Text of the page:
Nevin served as a pastor in Pennsylvania, where he grew up, before becoming a full-time army chaplain.
As a chaplain, his tours of duty included Vietnam and Thailand.
He was chaplain to the soldiers who fought in the Battle of Ia Drang where 72 American soldiers died, the first big loss of American lives in the Vietnam War. This battle was the basis for the movie We Were Soldiers, although the movie distorted the facts of the battle to try to make the story more upbeat.
It was not an upbeat story except for the honor of the soldiers who served and died. Retired General Hal Moore tells the real story in his book We Were Soldiers Once ... And Young on which the movie was loosely based.
The night before the battle, Nevin served communion to some of the 72 men who died the next day. After the battle, he was called upon to identify their bodies.
He told me that he smoked a cigar while identifying the bodies because the cigar smoke masked the smell of death. Otherwise, he said, he would have vomited. Better to look manly smoking a cigar than to break down.
Nevin once admitted to me that he never expected to come home from his tours in southeast Asia. He talked about a sniper bullet flying so close to his face that he could feel its wake.
After he retired from the army, he served three appointments in the North Carolina Conference of the United Methodist Church. I think his favorite may have been the Swan Quarter Charge --four rural churches-- in Hyde County, NC. He got up very early every morning and had coffee with the farmers at the local marina. He felt at home with farmers.
Every summer a student from the Duke Divinity School, sponsored by the Duke Endowment, came and worked with him. He loved having seminary students around during his years at Swan Quarter.
We'd visit him there and go fishing in the Pamlico Sound. If the fish were hitting, we'd stay out in his little boat so long we'd have trouble finding our way back in the dark.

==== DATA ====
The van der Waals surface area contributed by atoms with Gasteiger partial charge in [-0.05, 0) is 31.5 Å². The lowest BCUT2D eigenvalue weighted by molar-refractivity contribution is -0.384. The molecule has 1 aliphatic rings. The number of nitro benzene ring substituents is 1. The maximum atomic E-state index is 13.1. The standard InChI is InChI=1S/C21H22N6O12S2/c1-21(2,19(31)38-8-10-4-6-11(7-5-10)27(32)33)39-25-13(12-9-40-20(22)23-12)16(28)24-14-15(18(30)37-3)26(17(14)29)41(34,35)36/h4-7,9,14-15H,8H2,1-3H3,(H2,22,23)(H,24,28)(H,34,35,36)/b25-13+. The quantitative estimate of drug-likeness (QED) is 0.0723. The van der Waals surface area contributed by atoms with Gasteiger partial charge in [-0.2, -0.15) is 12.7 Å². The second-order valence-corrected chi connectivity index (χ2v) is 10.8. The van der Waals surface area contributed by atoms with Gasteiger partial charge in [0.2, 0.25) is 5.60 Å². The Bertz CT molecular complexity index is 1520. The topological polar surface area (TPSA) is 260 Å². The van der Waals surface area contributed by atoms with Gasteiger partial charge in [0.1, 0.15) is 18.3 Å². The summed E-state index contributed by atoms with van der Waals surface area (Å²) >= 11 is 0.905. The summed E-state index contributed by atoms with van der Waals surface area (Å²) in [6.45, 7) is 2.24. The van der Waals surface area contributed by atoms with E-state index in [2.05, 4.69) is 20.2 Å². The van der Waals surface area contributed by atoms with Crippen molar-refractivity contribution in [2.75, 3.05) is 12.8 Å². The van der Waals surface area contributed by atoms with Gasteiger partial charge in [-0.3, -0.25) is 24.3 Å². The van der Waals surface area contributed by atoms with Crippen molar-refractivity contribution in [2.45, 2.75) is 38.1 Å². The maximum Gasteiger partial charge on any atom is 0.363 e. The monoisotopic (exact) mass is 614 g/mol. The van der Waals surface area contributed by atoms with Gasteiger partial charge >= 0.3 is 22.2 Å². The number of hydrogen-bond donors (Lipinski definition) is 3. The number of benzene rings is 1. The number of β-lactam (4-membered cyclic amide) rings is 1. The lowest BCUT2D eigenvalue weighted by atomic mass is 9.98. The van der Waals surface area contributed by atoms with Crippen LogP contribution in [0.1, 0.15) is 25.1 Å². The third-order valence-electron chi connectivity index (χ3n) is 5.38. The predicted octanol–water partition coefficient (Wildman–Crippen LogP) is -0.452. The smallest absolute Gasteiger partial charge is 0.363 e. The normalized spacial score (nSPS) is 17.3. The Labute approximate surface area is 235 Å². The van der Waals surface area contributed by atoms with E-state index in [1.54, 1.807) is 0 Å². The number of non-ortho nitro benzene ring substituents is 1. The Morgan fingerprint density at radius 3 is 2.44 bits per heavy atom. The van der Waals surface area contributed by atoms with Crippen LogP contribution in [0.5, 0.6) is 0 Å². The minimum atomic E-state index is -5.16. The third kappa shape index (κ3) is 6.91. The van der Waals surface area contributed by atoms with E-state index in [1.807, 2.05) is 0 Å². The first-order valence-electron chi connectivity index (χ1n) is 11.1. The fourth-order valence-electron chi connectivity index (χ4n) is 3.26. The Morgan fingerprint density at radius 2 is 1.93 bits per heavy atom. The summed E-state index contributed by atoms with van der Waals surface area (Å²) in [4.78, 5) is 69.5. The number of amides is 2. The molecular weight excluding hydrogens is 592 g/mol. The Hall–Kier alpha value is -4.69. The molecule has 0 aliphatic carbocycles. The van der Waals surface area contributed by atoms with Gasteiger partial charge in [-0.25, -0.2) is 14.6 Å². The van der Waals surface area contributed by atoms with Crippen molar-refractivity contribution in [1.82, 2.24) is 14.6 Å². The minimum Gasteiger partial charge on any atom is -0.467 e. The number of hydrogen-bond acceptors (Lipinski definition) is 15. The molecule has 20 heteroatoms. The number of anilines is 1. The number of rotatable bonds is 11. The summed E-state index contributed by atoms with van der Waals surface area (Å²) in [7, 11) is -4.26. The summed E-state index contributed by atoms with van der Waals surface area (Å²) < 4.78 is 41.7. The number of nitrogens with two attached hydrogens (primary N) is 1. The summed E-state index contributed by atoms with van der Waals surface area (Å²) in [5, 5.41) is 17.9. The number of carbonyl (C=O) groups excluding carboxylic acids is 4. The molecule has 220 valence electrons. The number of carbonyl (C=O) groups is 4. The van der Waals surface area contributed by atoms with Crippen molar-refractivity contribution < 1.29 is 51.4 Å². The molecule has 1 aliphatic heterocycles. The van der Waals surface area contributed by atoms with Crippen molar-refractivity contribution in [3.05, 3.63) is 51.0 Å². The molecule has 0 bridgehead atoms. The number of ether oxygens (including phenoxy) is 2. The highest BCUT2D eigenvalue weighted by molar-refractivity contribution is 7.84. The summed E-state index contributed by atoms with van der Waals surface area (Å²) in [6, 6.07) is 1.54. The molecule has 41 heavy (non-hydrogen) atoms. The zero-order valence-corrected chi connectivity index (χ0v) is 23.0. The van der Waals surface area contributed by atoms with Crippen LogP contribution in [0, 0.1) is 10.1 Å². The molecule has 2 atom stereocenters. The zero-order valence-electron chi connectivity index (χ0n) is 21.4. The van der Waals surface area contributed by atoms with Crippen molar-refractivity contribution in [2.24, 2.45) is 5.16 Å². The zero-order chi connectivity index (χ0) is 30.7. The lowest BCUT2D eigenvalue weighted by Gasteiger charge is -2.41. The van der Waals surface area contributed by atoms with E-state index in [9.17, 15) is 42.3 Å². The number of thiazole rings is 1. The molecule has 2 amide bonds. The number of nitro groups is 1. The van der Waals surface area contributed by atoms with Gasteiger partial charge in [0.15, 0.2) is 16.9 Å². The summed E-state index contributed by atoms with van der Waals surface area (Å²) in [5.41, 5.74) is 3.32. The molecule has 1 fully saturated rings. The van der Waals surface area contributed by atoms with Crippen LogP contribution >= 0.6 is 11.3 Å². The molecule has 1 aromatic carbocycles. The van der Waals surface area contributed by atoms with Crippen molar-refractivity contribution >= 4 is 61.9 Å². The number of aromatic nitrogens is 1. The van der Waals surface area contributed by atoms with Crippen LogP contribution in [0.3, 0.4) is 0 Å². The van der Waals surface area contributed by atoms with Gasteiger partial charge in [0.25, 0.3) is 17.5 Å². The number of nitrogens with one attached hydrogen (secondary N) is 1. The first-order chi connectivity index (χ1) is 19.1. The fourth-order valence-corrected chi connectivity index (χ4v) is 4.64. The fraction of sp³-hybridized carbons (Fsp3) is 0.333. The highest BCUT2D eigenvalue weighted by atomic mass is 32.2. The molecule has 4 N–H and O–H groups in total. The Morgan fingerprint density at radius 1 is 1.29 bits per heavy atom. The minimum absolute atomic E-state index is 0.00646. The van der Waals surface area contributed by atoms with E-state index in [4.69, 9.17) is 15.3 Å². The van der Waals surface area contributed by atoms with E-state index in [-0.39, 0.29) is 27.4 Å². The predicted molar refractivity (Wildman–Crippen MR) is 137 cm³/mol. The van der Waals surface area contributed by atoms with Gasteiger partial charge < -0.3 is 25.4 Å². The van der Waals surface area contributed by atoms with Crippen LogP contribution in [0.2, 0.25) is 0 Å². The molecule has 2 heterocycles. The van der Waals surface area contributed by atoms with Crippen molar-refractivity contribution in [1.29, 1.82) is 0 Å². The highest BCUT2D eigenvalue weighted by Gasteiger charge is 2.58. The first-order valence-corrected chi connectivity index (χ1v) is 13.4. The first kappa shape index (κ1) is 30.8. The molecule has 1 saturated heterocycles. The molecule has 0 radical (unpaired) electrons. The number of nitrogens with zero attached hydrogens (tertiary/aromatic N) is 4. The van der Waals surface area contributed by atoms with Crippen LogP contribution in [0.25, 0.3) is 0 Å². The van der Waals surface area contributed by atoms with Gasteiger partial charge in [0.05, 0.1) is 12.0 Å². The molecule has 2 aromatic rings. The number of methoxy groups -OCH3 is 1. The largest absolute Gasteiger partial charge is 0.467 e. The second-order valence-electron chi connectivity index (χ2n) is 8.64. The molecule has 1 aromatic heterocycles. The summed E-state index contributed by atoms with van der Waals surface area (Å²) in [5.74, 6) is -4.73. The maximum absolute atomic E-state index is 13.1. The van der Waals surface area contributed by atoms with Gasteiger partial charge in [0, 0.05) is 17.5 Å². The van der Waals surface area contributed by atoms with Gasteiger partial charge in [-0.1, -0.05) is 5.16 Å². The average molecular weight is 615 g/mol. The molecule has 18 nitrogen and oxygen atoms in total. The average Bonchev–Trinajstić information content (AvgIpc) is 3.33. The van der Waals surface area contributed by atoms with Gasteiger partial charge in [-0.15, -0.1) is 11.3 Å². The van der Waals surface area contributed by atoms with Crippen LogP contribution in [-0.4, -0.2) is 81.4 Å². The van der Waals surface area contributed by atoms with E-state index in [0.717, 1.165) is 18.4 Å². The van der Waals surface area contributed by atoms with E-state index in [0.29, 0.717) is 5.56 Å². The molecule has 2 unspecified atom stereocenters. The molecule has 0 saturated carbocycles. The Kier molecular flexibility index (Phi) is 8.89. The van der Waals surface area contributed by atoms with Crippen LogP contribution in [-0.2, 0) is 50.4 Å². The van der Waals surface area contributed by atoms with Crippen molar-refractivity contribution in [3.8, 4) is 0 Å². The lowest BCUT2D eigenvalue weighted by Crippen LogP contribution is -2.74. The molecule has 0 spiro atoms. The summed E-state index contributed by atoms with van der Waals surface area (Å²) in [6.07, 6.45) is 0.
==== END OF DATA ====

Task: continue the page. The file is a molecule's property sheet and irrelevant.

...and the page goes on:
One of the most pleasant memories of my teen years was when he was stationed in Norfolk, Va., early in his career as a chaplain. My parents, sister, and I visited Nevin and he and I went pier fishing overnight, just the two of us. It was the first time I'd ever stayed up all night. I can't remember what we talked about or whether we caught anything, but it was a special night for me.
Nevin was 19 years older than I am. He was such a rascal growing up that my parents had become quite mellow by the time I came along. He made things easier for me.
When Nevin was a boy, our family did not yet have indoor plumbing. Once when my mother was using the outhouse, he opened the door a few inches and put a skunk he had tamed (he loved animals and they tended to love him; apparently this baby skunk followed him everywhere) in the outhouse with her. She was not happy.
She was even more upset another time when she found out a few days after the fact that Nevin had washed the farm dog in the spring that was the source of the family drinking water. Years later my mother would still get sick to her stomach whenever that story was repeated.
Against my mother's preferences, he decided he wanted to make some money by tending bees. He showed up at the backdoor of the farmhouse one afternoon covered in bees like an extra layer of clothing. My panicking mother had no idea what to do. Thinking about it still upset her years later. No bees for me.
A teenaged Nevin sneaked out of the house after dark one snowy night to go sledding. He had to confess when he had a broken arm the next morning.